Windows Clients not authenticating to NPS / RADIUS Server

I have been in the process of setting up a BYOD solution at my school for the past few months (more on this to follow!) and have set-up a NPS / RADIUS Server as the core authentication server for this solution. All was going well and the launch was publicised to everyone for the start of the January term.

I returned after the Christmas break to perform some final tests and document the system ready to let our students start connecting their own devices; when I found that Apple and Android devices would connect fine but I could not get any Windows laptops to connect at all!

After a lot of hunting around on the web and searching through SQL access logs for the NPS server and Error Logs I finally found the solution to our problem. I thought I would post it up here in case anyone else runs into it and also in case I need it again!

Inspecting the NPS SQL Logs revealed that when a Windows device tried to connect it was sent a reject packet. We then cross referenced this with the Windows Security Log for the NPS server and found an Event with ID “6273 – Reason: The message received was unexpected or badly formatted.”

The server’s System event log I also found lots of Schannel errors with ID 36887 and warnings with ID 36885.

This lead me to these two pages from Microsoft: and

It appears as if Microsoft’s December Root Certificates Update has increased the list of trusted certificate authorities to a length which is greater than a Windows client can accept… This is what causes the unexpected format return message to the NPS server, which then issues the reject packet.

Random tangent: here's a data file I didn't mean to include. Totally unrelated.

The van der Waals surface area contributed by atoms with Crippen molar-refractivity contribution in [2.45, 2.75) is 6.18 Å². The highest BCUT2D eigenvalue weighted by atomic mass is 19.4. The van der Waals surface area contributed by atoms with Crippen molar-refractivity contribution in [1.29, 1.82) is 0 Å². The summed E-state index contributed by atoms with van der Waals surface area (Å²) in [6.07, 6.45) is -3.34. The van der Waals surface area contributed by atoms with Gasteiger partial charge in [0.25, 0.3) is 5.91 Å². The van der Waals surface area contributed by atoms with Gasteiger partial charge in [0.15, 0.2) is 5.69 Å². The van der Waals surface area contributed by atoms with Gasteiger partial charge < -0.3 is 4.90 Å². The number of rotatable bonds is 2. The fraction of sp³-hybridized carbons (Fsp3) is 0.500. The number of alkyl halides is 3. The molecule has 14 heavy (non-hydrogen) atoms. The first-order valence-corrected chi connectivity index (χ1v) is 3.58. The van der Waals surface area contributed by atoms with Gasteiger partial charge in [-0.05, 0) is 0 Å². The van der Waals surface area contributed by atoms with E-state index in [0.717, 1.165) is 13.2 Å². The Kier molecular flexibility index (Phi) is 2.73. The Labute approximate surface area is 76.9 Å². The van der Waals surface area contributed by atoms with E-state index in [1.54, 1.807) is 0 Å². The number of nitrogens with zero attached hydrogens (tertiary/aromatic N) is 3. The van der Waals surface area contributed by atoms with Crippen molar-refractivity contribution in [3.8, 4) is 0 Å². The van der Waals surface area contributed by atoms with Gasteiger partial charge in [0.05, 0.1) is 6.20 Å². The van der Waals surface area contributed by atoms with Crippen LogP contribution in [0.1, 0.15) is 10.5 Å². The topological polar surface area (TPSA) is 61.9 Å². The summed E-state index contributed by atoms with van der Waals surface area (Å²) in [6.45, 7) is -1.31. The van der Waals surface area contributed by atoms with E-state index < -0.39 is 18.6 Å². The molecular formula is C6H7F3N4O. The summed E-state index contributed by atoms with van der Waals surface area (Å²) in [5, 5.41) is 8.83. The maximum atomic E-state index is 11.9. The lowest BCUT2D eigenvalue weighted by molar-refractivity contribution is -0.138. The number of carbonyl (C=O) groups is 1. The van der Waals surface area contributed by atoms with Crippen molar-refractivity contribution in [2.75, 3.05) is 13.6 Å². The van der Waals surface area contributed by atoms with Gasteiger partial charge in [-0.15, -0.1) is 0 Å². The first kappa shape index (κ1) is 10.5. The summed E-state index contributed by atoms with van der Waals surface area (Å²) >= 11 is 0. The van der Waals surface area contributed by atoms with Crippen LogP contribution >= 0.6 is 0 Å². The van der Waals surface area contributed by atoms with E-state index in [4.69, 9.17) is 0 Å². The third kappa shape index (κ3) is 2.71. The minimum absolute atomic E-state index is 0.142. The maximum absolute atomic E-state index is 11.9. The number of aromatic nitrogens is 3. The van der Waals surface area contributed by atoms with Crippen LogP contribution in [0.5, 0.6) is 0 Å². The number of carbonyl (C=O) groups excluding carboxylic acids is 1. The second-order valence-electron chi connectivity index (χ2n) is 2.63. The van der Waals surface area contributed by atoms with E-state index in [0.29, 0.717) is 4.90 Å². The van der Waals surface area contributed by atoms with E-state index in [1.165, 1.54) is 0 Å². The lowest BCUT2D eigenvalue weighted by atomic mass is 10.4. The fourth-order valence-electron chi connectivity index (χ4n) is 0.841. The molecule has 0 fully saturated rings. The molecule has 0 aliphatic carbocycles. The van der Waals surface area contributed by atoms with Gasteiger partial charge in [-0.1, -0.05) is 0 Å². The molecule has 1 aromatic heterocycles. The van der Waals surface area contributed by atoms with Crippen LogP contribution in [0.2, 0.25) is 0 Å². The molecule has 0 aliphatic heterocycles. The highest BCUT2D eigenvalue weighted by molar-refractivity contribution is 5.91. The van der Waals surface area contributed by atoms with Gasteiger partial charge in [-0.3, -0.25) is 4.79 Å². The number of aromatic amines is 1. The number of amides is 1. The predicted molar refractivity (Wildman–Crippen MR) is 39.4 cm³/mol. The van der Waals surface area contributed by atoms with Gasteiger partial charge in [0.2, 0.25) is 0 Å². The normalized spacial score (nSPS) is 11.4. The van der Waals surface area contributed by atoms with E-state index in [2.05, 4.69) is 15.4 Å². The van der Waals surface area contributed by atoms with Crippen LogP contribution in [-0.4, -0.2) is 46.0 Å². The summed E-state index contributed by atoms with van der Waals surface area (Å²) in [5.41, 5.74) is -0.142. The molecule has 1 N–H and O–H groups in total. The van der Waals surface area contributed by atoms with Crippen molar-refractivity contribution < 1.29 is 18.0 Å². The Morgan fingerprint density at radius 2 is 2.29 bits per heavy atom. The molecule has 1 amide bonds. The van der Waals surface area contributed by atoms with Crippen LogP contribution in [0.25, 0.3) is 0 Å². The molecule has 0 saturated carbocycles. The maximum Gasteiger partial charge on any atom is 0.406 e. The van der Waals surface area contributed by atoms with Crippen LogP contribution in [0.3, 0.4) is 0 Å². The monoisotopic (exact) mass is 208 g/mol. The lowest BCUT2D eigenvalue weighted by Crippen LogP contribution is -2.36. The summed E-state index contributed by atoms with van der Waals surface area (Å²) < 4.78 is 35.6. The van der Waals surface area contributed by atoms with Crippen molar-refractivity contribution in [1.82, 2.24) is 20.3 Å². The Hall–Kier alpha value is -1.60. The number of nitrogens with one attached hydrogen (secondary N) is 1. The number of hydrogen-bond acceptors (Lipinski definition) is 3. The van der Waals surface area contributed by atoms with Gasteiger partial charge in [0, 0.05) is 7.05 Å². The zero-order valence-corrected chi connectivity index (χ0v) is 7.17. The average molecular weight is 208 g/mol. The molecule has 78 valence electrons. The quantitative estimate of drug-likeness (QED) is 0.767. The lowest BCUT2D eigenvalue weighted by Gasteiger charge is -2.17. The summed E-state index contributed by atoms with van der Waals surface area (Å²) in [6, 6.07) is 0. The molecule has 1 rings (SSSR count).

Microsoft present three solutions on their page: we followed the regedit solution and are happy to say that Windows clients are now authenticating with our NPS / RADIUS server again.

Now on with the BYOD roll-out!

4 thoughts on “Windows Clients not authenticating to NPS / RADIUS Server

  1. Hi John.

    We are in the same situation with regards to supporting wireless clients at a school and also soon to implement BYOD..

    I’m really interested to know how you went about authenticating private devices that dont belong to the domain via NPS ?

    Most of the documents require the use of an Internal Certificate authority which only domin pcs will trust. How did you go about connecting the private devices if this is the case.



    1. Hi Shaun,

      Have a read of my post here: on how we set it all up for BYOD at my place.

      Interestingly it seems that it is only Microsoft devices which are worried about the 802.1x cert coming from a known authority (and possibly only Win 7 and below); and with Win 7 even if you did purchase a cert from a known authority the user would still have to implicitly tell their machine to trust the cert! Android, iOS and OSX are more than happy to present you the cert when you first try to connect and allow you to accept the cert being presented.

      So we use a self-signed cert for 802.1x and instruct Windows users how to either install the cert so that it is trusted or turn off certificate validation for 802.1x…

      I would be interested to hear how others handle this too.


  2. Thanks for posting – I’ve witnessed exactly the same problem but wonder if we could purchase a certificate that was publically trusted but dealt with the internal domain (for the non-domain windows clients connecting to NPS). I’ve asked a certificate provider if we can do such as thing and will post here if they can.

    I’ve read somewhere that this will work and have asked the cert company to provide me with a temp cert.

    I want to try and get the windows devices to work without user intervention (i.e. installing the internal cert) so quite determined to get this working…

    1. Hi Dylan,
      I would be interested in hearing what you find out. It was my understanding that Windows 7 would still require the certificate to be explicitly installed regardless if it was purchased from a known provider or not; but I am open to being corrected on that one!


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